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Designing report cards for aquatic health with a whole-of-system approach: Gladstone Harbour in the Great Barrier Reef
- McIntosh, Emma J., Rolfe, John, Pinto, Uthpala, Kirkwood, John, Greenlee, Madeleine, Poiner, Ian R.
- Ecological indicators 2019 v.102 pp. 623-632
- Internet, accountability, environmental health, environmental indicators, environmental monitoring, fish health, habitat destruction, harbors (waterways), models, stakeholders, Great Barrier Reef, Queensland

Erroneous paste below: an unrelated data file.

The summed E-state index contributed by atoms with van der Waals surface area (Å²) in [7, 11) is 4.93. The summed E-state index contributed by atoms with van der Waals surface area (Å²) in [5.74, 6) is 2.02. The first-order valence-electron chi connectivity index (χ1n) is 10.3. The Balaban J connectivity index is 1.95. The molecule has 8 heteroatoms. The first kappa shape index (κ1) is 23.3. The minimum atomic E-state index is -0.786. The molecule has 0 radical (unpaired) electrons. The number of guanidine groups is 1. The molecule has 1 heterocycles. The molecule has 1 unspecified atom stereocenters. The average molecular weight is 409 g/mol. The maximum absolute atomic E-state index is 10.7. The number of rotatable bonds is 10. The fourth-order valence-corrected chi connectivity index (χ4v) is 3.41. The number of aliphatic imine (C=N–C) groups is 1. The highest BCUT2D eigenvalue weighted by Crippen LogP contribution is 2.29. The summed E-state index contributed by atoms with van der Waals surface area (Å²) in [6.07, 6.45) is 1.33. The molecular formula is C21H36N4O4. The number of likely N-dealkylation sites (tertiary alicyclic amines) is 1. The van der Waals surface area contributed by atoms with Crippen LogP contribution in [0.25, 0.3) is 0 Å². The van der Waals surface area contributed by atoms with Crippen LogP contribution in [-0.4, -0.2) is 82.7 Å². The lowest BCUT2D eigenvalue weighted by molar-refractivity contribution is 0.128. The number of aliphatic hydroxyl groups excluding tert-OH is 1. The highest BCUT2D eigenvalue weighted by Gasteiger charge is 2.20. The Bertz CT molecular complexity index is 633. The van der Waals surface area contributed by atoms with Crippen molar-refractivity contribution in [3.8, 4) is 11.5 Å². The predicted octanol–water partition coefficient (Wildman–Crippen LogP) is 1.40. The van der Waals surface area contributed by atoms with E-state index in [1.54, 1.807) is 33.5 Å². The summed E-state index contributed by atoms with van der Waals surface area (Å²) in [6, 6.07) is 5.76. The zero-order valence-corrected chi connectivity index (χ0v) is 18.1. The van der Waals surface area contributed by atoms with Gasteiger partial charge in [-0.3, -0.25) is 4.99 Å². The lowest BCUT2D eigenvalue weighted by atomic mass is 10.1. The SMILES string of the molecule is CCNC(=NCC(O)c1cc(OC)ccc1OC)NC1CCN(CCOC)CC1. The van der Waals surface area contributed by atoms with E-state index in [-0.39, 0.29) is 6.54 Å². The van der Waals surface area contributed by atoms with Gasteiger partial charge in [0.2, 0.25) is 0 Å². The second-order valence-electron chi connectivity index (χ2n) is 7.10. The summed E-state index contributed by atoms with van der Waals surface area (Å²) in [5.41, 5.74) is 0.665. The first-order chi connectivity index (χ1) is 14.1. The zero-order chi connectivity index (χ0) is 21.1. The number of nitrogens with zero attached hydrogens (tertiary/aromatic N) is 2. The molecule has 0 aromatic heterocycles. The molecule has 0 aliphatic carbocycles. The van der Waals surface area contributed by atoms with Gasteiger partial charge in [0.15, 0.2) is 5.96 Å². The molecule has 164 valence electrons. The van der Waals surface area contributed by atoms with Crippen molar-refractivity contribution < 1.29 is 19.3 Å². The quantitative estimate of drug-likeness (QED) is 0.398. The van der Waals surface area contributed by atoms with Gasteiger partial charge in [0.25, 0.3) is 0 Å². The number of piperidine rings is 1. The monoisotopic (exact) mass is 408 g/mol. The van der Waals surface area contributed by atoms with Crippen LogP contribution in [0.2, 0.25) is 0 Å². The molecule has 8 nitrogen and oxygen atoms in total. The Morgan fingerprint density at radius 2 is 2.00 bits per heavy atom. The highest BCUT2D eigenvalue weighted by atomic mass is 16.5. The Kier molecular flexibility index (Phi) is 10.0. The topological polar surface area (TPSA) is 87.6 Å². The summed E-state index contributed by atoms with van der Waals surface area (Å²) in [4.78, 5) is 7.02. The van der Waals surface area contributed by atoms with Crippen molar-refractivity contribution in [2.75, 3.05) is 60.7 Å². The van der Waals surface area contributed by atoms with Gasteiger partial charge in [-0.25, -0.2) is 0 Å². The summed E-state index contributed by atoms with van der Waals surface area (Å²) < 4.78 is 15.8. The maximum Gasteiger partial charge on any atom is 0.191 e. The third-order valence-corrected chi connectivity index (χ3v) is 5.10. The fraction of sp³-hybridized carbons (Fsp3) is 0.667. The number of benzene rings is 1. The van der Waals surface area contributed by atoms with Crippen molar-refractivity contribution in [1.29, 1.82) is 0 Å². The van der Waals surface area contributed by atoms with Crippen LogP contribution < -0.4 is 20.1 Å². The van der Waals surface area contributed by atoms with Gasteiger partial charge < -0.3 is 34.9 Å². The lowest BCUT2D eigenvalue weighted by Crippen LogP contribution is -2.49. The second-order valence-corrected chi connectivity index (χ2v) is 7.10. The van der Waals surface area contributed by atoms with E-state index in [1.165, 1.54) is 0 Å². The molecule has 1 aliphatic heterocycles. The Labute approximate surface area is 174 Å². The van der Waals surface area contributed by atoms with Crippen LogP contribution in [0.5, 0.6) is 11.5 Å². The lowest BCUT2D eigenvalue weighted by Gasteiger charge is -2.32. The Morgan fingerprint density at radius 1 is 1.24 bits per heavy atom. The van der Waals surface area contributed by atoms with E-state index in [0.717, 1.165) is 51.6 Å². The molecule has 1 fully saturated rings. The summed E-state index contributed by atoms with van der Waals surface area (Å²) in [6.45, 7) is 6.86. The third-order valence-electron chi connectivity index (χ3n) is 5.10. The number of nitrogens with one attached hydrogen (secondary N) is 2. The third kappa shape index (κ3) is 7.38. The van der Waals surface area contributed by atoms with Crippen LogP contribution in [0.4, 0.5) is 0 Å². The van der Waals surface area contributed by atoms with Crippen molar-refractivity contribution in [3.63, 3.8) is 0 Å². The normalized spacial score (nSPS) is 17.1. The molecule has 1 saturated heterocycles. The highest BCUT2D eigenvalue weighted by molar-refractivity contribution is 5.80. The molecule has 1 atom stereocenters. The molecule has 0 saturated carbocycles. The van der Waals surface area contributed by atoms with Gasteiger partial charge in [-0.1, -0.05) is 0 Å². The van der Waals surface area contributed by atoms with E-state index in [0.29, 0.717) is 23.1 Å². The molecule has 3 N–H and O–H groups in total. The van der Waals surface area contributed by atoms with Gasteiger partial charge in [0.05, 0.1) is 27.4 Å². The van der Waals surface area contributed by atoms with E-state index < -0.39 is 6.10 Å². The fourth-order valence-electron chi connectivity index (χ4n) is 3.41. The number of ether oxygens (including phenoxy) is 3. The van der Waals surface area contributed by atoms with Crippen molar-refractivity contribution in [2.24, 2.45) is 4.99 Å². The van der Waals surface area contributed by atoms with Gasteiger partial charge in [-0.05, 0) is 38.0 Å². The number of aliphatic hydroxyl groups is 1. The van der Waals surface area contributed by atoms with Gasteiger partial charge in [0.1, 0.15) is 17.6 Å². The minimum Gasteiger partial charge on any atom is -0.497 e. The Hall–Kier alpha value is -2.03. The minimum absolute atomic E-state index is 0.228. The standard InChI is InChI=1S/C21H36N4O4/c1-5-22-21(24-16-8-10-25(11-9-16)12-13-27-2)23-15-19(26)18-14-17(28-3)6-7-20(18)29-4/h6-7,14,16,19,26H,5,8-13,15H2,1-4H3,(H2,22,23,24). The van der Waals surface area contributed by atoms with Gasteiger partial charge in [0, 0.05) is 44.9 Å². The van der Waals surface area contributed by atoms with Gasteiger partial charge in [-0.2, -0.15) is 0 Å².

- Ecosystem health report cards are an increasingly popular means of summarizing the results of environmental monitoring programs for broad, non-scientific audiences. This paper describes a whole-of-system report card initiative developed to monitor the condition of a multi-use port in the Great Barrier Reef World Heritage Area, Queensland, Australia. Concerns over the impacts of major industrial expansion, fish health incidents, safety of recreational harbour users and habitat loss prompted stakeholders in the Gladstone region to unite and establish the Gladstone Healthy Harbour Partnership. The objective was to monitor and report on the health of the harbour via an annual report card (http://rc.ghhp.org.au/). We illustrate one approach to designing a report card against ten core considerations; 1) strong links to all stakeholders at all stages, 2) rigorous science, 3) effective communication, 4) setting clear goals and 5) realistic expectations, 6) flexibility in implementation, 7) transparency, open access and accountability, 8) results linked to actionable management recommendations, 9) regular evaluation, and 10) long term commitment. Innovative aspects of this report card include the combination of four components of harbour health: environmental, social, cultural and economic; underpinned by a sophisticated monitoring, modelling and reporting program. A review of the report card content and methodology, conducted in 2017, determined that the design meets the original vision and objectives set by Gladstone stakeholders. However, stakeholder perceptions of the effectiveness of the report card have not been comprehensively assessed to date. This paper provides a guide to others designing report card programs and environmental metrics, with advice on maximizing transparency and data sharing, coordinating otherwise disparate monitoring efforts, and linking with management through the provision of scenario analysis tools with which to interpret and respond to annual report card results.